Industry Studies and Other Labor Market Research
Finding ways to support good jobs means that we need to understand industries - their economics, their employers and their workers. We partner with allies to conduct in-depth research on industries such as restaurants, hotels, retail, grocery stores, construction, taxis, and others.
Winning Construction Jobs for Local Residents: A User's Guide for Community Organizing Campaigns lays out a step-by-step strategy for creating and keeping high-quality construction jobs for local residents, especially women and people of color.
Behind the Kitchen Door: Pervasive Inequality in New York's Thriving Restaurant Industry, a study conducted by the Restaurant Opportunity Center of New York (ROC-NY) in collaboration with NELP and other research organizations. We also contributed to a follow-up report: Dining Out, Dining Healthy: The Link Between Public Health and Working Conditions in New York City's Restaurant Industry.
Is Your Gourmet Grocery a Sweatshop? A Report on Working Conditions at Upscale Groceries in New York City, a report analyzing working conditions in New York City's gourmet groceries, conducted in collaboration with New York Jobs with Justice and Queens College Labor Resource Center.
What Do We Know About Wal-Mart?, a report collating research on the company's wages, benefits, compliance with workplace laws, cost to the taxpayer, and impact on local economies.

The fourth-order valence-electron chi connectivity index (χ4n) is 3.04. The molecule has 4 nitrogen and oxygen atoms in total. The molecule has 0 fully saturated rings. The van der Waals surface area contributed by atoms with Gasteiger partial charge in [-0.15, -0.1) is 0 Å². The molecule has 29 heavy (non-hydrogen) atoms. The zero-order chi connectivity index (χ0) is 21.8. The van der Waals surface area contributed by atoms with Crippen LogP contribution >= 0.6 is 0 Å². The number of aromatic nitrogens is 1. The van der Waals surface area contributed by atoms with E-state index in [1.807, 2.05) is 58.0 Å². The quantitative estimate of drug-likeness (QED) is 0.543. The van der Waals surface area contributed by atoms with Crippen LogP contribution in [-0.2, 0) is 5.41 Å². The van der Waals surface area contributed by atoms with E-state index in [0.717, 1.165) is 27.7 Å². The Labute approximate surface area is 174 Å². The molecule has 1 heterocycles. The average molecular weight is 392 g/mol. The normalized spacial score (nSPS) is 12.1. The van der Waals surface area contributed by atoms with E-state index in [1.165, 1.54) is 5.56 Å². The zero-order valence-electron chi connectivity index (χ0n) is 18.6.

Chart Book on Wages, Operating Costs, and Cost of Living for Taxicab Drivers in New York City, an analysis of wages and fare increase proposals in New York City's yellow cab industry, prepared for the New York Taxi Workers Alliance.
Moving Hotels to the High Road: Strategies That Help Workers and Firms Succeed, a report on innovative practices in the hotel industry, prepared jointly with the Center on Wisconsin Strategy. For an analysis of the role that unions play in the hotel industry, see The Coffee Pot Wars: Unions and Firm Restructuring in the Hotel Industry.
Other Labor Market Research:
We also focus on analyzing long-term trends in the U.S. labor market; our research has examined topics such as firm restructuring and changes in the organization of work, trends in job security and upward mobility, and factors driving the growth of low-wage service jobs. Recent examples include:
When Work Doesn't Pay: The Public Cost of Low-Wage Jobs in New York State, a study that highlights the true cost of low-road employment practices and short-sighted economic development strategies. (This study replicates public cost reports for California, Illinois and Wisconsin.)
In addition to policy reports, our research is disseminated through conference presentations and academic articles and books, including The Gloves-Off Economy:Workplace Standards at the Bottom of America's Labor Market, Low-Wage America: How Employers Are Reshaping Opportunity in the Workplace, and Divergent Paths: Economic Mobility in the New American Labor Market, co-authored/co-edited by NELP's policy co-director, Annette Bernhardt.
For more information on our work in this area, please contact Annette Bernhardt, firstname.lastname@example.org.
Other key resources:
Organizations providing national research on low-wage labor markets include:
State groups interested in collaborating on policy research can be found by searching the Economic Analysis Research Network (EARN)
In New York City, organizations providing applied labor market research include: